Context switch for engineers
Context switch of an engineer usually comes on the top when we're talking of productivity. The problem, unlike CPU, humans can't do context switches by simply putting things in RAM, etc. That's a limitation.
Solutions usually work towards reducing context switches. Building enough layers of communication so that engineer gets only limited messages in a limited timeframe, etc. However, it can't be avoided. Harder problems in engineering usually require days of thought, or sometimes even months. The problem statement always run behind the scenes in every engineer's mind.
While companies and management can strive to reduce the context switch by introducing more process of communication, it always is an issue. No one wants to be disturbed at their work. The castle we build in our minds collapse within no time when someone misplaces our context or concentration.
However, what if engineers are supposed to think with context switch? It's a problem and engineers solve problems. So, why can't we solve this problem ourselves and train our minds to live with the fact that externally applied solutions are never gonna solve the root cause? The root cause is our inability to keep multiple contexts in our mind. In a larger perspective, we've the ability to do that in our daily life. While we do brush our teeth, we do think about something deep down but brushing doesn't get impacted. While we talk to someone, we listen while judging their dress, the way they talk, we look into their eyes, reduce the temperature of the room, we think of what to order for lunch, what not!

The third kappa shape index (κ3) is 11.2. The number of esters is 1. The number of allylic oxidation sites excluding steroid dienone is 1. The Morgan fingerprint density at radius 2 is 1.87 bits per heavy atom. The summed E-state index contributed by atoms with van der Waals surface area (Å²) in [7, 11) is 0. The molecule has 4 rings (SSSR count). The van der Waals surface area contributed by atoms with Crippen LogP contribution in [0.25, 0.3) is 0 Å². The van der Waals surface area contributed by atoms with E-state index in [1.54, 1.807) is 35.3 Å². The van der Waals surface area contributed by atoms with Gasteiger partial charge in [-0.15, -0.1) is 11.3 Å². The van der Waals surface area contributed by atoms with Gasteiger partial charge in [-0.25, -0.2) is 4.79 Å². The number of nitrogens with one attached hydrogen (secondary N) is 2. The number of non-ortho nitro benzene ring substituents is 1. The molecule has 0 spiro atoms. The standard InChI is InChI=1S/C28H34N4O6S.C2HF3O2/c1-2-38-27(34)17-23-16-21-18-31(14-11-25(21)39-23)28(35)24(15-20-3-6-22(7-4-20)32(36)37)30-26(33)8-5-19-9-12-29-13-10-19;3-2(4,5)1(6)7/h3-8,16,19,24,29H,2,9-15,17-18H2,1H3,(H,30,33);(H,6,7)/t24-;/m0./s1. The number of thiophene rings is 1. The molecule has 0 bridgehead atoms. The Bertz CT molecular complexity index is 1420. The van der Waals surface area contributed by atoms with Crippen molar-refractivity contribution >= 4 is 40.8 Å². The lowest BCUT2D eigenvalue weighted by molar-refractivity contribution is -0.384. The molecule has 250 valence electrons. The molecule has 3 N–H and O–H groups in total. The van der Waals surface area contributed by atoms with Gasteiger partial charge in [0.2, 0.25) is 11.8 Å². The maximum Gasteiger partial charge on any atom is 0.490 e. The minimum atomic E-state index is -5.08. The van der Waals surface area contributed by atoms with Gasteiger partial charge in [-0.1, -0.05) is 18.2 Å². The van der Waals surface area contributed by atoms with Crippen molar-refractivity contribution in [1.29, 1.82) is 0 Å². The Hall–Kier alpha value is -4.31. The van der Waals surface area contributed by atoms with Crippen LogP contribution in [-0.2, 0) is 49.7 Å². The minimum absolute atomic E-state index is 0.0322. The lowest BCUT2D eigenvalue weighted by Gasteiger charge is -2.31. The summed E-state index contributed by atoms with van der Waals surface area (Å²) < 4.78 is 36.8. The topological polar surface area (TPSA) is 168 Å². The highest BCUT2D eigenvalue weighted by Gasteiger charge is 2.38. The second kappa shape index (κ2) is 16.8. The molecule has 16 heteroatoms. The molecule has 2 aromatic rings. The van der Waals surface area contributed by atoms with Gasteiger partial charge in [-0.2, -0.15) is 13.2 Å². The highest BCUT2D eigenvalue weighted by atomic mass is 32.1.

Humans do have the capability to deal with context switches. As engineers are humans, unfortunately, we have the capability too. May be not as excellent as computers, but we can do better than how we're doing today. The greatness of creativity doesn't necessarily deal with single context at once. The larger picture of any problem involves multiple contexts by default.
Magnus Carlsen once won in chess with 10 people, simultaneously. And ofcorse, not every one of us is Carlsen. But hey, we can try to be. I don't know how to, but now I know this is possible.